had examined Ms. Trujillo had assessed how Ms. Trujillo’s pain translates into an inability to
perform work. Although consultants reviewed her records, they did not have the benefit of inperson interaction and observation. See Langley v. Barnhart, 373 F.3d 1116, 1119 (10th Cir.
2004) (explaining that, typically, an ALJ should give greater weight to the opinion of a treating
physician than to that of a consultant or non-examining physician).
The Court cannot fault the ALJ. Dr. Meyerowitz’s medical source statement was not
before the ALJ. Equally true, however, is that had Ms. Trujillo provided the ALJ with Dr.
Meyerowitz’s opinion, the ALJ would have had to conduct a two-step analysis to first determine
whether the opinion was entitled to controlling weight, and if not, what weight to give the
opinion. See Langley, 373 F.3d at 1119. In determining weight, the ALJ would also have been
obligated to assess six regulatory factors, ranging from the length of the treating relationship to
the consistency of the opinion with the record. Id. (citation omitted). Further, had Dr.
Meyerowitz’s evaluation been available to the ALJ, the ALJ’s determination as written would
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not be supported by substantial evidence. See Wall v. Astrue, 561 F.3d 1048 (10th Cir. 2009)
(directing courts to “meticulously examine the record as a whole, including anything that may
undercut or detract from the ALJ’s findings in order to determine if the substantiality test has
been met”). Finally, under established law, the Court may not perform the treating physician
analysis or assess the evidence for the ALJ. See Thompson v. Sullivan, 987 F.2d 1482, 1487
(10th Cir. 1993). In short, if Dr. Meyerowitz’s opinion is included in the record, the ALJ’s
decision is legally unsound and unsupported by substantial evidence.
Under traditional principles of administrative law, the absence of Dr. Meyerowitz’s
medical source statement from the materials before the ALJ would normally mean the opinion is
not part of the administrative record and not reviewable here. See, e.g., New Mexico Env. Imp.
Div. v. Thomas, 789 F.2d 825, 834 (10th Cir. 1986) (explaining that information not presented to
and thus not considered by the agency decision maker is not part of the administrative record).
Not so in the Social Security context: the Appeal Council’s denial of review of Dr. Meyerowitz’s
opinion means it becomes part of the record. See Vallejo v. Berryhill, 849 F.3d 951, 955 (10th.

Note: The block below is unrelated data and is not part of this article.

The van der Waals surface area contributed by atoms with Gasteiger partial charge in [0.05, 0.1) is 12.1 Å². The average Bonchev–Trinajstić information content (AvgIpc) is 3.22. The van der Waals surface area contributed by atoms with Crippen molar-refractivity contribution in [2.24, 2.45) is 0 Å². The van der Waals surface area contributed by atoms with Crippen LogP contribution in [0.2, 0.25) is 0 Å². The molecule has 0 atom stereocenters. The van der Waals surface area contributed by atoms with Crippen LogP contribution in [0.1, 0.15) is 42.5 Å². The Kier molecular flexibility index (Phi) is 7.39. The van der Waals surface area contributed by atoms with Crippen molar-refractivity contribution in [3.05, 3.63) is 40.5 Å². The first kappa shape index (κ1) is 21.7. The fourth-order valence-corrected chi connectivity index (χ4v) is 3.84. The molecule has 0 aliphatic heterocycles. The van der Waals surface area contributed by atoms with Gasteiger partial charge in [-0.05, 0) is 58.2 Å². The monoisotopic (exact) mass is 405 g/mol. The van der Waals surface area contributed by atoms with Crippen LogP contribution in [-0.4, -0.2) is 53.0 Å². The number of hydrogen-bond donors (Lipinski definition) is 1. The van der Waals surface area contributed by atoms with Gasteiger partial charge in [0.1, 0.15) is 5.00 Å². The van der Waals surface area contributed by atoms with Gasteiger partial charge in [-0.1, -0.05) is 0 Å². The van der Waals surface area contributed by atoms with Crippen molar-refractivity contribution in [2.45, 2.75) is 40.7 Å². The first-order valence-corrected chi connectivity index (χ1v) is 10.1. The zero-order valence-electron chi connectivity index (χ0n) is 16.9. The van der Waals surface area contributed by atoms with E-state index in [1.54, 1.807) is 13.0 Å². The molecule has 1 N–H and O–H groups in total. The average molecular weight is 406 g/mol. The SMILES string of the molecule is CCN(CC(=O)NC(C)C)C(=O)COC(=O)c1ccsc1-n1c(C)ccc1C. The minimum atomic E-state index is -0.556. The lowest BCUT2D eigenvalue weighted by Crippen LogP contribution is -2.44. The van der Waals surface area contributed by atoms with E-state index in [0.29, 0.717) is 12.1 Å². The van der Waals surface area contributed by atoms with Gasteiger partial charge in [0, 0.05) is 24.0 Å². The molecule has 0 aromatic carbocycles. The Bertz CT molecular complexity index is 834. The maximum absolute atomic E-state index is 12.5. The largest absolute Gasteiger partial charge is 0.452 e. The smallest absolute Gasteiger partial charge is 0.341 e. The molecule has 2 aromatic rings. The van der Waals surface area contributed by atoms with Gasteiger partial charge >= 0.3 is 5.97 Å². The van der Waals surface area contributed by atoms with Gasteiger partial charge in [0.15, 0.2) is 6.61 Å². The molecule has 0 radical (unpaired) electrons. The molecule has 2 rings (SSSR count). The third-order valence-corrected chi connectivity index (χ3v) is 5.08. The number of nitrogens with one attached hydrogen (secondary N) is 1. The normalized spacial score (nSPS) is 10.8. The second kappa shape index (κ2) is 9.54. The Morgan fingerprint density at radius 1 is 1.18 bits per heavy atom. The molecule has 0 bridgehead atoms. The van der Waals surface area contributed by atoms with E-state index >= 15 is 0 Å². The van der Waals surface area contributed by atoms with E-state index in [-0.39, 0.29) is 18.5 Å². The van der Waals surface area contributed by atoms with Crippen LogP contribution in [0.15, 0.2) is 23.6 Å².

Cir. 2017) (citing 20 C.F.R § 416.927(e)(3)). Yet without the ALJ’s consideration of this new
information in the first place, the ALJ’s decision necessarily is unsound, albeit without any fault
to the ALJ; the records were not yet in the record. See Thompson, 987 F.2d at 1487; Langley, 373
F.3d at 1119. Thus, the circumstances counsel, if not blatantly require, remand for the ALJ to
weigh Dr. Meyerowitz’s opinions.
However, the Tenth Circuit appears to have foreclosed remand as an option. In Vallejo,
the court of appeals reversed the district court’s decision to remand the case to the Appeals
Council for failure to apply the treating physician rule to an assessment that postdated the ALJ’s
determination. 849 F.3d at 955. As in this case, the Appeals Council, without explanation,
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denied review for the sole reason that the opinion would not change the case’s outcome. In
reversing the district court, the court of appeals rejected both the contention that the Appeals
Council had to make reasoned findings as well as the alternative argument that the district court
“couldn’t determine whether substantial evidence supports the Commissioner’s decision”
without the ALJ’s evaluation in the first place. Id. at 955 (reasoning that although “an express
analysis of the Appeals Council’s determination would be helpful for purposes of judicial review
nothing . . . requires such an analysis where new evidence is submitted and the Appeals Council
denies review”). The court of appeals explained that the district court’s “only option was to
conduct a substantial-evidence review by assessing the entire agency record, including [the
treating doctor’s] never-before assessed opinion.” Id.
The internal tension that Vallejo creates is not lost on this Court and was not lost on the
district court on remand. The district court in Vallejo framed the conflict as follows:
This Court has scrutinized the 10th Circuit’s decision and find[s] that it
creates a seemingly-inescapable procedural thicket. Nearly every conceivable
approach . . . [on] remand leads to the same conclusion— that the Commissioner's